There were plenty of winners at the 69th Annual Primetime Emmy Awards Sunday night (Sept. 17), but one of the most-talked about breakout stars hardly got any screen time: comedian Jermaine Fowler.
On a night filled with endless zingers aimed at Pres. Trump and heartfelt speeches about serious topics, the 29 year-old stand-up was one of the front-runners when it came to commentary about the show hosted by The Late Show‘s Stephen Colbert. Fowler acted as the night’s announcer, adding irreverent quips about the night’s winners and audience members in between segments.
And while it was not Fowler’s first appearance on CBS — he stars on the network’s new series Superior Donuts — it was likely his biggest exposure to date and plenty of people had a lot to say about the job he did keeping the show moving along and lively:
— Perez (@ThePerezHilton) September 18, 2017
— i want Jermaine Fowler to do the voiceover for my life #Emmys
— BuzzFeed (@BuzzFeed) September 18, 2017
— Netflix US (@netflix) September 18, 2017
— Joe Dorvil (@JoeDorvil) September 18, 2017
It wasn’t all positive reviews, though, which is to be expected when an unknown voice appears unabashedly on a traditional platform. Fowler’s flare should not have come as a surprise given how he is on every other platform. His Instagram bio reads simply, “I do what I want.” According to Entertainment Tonight, Fowler told Kevin Frazer that “they only hired me to be myself. It’s the best job ever. I don’t have to do anything but just talk like this.”
Fowler made noise on Sunday night by giving the traditionally staid show a fun makeover, interjecting often silly asides into his voiceover work coming in and out of awards speeches and commericals. Among his best bits:
— After John Lightgow took home prize for Best Supporting Actor in a Drama Series for his work on The Crown and thanked the British statesman he portrayed in the show, Fowler enthusiastically quipped: “shout out to Winston Churchill!”
— Celebrating Kate McKinnon’s win for Outstanding Supporting Actress in a Comedy Series, Fowler noted that that she is “a mult-talented musician who can play the guitar, cello and piano… damn!”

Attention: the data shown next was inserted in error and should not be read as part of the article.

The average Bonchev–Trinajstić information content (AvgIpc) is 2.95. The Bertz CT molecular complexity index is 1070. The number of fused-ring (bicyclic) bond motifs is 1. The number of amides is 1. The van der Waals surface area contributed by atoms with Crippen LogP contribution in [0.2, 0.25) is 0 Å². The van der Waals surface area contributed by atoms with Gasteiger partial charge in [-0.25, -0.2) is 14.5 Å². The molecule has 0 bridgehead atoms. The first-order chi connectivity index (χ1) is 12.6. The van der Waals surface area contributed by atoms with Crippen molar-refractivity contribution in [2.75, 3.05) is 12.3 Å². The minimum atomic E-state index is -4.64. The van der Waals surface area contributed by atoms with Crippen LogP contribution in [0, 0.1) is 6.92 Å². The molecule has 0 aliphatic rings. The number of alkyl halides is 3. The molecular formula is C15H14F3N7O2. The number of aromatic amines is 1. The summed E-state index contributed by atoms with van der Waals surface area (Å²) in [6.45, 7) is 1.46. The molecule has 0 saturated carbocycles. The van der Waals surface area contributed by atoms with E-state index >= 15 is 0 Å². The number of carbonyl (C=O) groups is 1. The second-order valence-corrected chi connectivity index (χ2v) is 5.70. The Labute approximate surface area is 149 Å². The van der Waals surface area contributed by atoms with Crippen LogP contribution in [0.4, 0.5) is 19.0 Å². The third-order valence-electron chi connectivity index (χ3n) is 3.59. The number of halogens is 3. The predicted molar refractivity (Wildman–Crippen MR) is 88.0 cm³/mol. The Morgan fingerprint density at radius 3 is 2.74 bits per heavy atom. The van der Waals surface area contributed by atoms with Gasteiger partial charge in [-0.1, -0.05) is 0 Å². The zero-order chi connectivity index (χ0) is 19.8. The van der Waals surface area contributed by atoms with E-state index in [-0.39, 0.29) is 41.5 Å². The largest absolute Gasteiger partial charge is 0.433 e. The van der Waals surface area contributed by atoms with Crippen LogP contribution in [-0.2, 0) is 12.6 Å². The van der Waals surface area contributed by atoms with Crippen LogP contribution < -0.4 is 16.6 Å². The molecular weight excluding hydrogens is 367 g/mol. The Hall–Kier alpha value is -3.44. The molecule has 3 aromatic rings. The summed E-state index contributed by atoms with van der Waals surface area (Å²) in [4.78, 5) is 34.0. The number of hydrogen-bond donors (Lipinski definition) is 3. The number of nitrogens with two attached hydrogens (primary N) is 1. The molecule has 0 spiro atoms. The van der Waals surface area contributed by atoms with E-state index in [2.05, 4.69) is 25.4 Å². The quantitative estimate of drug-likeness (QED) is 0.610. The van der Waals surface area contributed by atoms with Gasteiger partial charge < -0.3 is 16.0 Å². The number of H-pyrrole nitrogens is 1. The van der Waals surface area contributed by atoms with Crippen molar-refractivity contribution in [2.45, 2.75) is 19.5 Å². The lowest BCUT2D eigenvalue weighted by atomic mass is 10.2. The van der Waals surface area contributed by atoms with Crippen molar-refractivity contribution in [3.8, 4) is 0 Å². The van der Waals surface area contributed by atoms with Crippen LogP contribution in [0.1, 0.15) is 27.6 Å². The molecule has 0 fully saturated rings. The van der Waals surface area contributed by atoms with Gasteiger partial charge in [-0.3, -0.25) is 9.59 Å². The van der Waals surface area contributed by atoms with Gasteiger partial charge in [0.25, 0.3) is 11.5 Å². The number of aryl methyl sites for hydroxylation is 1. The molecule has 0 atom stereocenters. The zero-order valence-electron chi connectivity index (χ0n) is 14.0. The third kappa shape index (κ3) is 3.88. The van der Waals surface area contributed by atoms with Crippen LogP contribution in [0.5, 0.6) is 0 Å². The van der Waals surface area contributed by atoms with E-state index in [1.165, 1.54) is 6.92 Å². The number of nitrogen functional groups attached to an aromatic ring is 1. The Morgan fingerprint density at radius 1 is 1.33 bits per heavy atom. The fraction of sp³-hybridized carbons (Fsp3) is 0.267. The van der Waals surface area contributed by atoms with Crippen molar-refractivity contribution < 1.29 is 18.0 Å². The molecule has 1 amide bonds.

— “This is Laura Dern’s first Emmy win in six nominations, get it Laura!” he said when Laura Dern won Best Supporting Actress in a Limited Series or Movie for her work on Big Little Lies.
— Fowler got especially hyped when Aziz Ansari and Lena Waithe won for Best Writing for a Comedy Series, with Waithe becoming the first black woman to win that award. After sharing that distinction, Fowler yelped simply, “LENA!”
— When Don King won for Best Directing for a Variety Series Fowler informed us, “Don’s first national directing job was on the Michael Douglas Show. My grandmother loved that show.”
— He was also psyched for Riz Ahmed’s first Emmy win for Lead Actor in a Limited Series or Movie, for his role in HBO’s The Night Of. “He’s also known by his hip-hop alias Riz MC. And I’m also known by my hip-alias: Jermaine Ahmed.”
Outside of Superior Donuts, Fowler has credits in The Eric Andre Show, BoJack Horseman, Family Guy and his own television special from 2015 titled Give Em Hell Kid. Fowler’s foundation is in stand-up comedy, which explains why he was so comfortable in his role on Sunday (Sept. 17) night.
When discussing how white CBS has been in the past in a Complex interview earlier this year — the piece’s title “Meet Jermaine Fowler, the First Black Sitcom Lead on CBS in a Generation” — Fowler told the outlet, “I feel like they had to shake things up in a way. They did with this show… Personally, I can’t tell you why CBS chose right now, but I’ll tell you right now the world around us right now is changing, and I feel like they wanted me in a comedy that reflected that.”
The same reasoning can be applied to why Fowler was tapped to infuse the Emmys.
More personally, Fowler is romantically tied to makeup artist Meagan Hester, who gave birth to the couple’s first child — a daughter named Thebe — in July.